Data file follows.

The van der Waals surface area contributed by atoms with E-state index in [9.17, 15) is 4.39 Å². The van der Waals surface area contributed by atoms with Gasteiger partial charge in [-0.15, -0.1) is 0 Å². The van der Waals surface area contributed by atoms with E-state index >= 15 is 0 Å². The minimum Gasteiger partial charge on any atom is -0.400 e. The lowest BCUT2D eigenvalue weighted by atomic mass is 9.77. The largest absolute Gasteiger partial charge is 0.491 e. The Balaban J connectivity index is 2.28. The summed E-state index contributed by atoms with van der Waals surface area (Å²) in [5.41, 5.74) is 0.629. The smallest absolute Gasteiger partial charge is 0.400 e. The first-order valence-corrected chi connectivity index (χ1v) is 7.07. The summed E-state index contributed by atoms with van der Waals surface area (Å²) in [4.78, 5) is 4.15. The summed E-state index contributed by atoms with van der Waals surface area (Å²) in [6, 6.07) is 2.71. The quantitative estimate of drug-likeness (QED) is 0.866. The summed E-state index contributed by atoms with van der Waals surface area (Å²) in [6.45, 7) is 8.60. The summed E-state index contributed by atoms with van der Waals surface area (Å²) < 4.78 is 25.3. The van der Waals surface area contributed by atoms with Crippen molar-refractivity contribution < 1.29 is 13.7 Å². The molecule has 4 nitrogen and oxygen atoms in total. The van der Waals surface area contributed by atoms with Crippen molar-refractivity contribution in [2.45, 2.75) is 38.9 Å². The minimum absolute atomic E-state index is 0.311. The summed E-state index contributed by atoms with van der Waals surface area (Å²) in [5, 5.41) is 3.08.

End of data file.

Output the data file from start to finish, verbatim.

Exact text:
The van der Waals surface area contributed by atoms with E-state index in [9.17, 15) is 4.39 Å². The van der Waals surface area contributed by atoms with Gasteiger partial charge in [-0.15, -0.1) is 0 Å². The van der Waals surface area contributed by atoms with E-state index >= 15 is 0 Å². The minimum Gasteiger partial charge on any atom is -0.400 e. The lowest BCUT2D eigenvalue weighted by atomic mass is 9.77. The largest absolute Gasteiger partial charge is 0.491 e. The Balaban J connectivity index is 2.28. The summed E-state index contributed by atoms with van der Waals surface area (Å²) in [5.41, 5.74) is 0.629. The smallest absolute Gasteiger partial charge is 0.400 e. The first-order valence-corrected chi connectivity index (χ1v) is 7.07. The summed E-state index contributed by atoms with van der Waals surface area (Å²) in [4.78, 5) is 4.15. The summed E-state index contributed by atoms with van der Waals surface area (Å²) in [6, 6.07) is 2.71. The quantitative estimate of drug-likeness (QED) is 0.866. The summed E-state index contributed by atoms with van der Waals surface area (Å²) in [6.45, 7) is 8.60. The summed E-state index contributed by atoms with van der Waals surface area (Å²) < 4.78 is 25.3. The van der Waals surface area contributed by atoms with Crippen molar-refractivity contribution < 1.29 is 13.7 Å². The molecule has 4 nitrogen and oxygen atoms in total. The van der Waals surface area contributed by atoms with Crippen molar-refractivity contribution in [2.45, 2.75) is 38.9 Å². The minimum absolute atomic E-state index is 0.311. The summed E-state index contributed by atoms with van der Waals surface area (Å²) in [5, 5.41) is 3.08.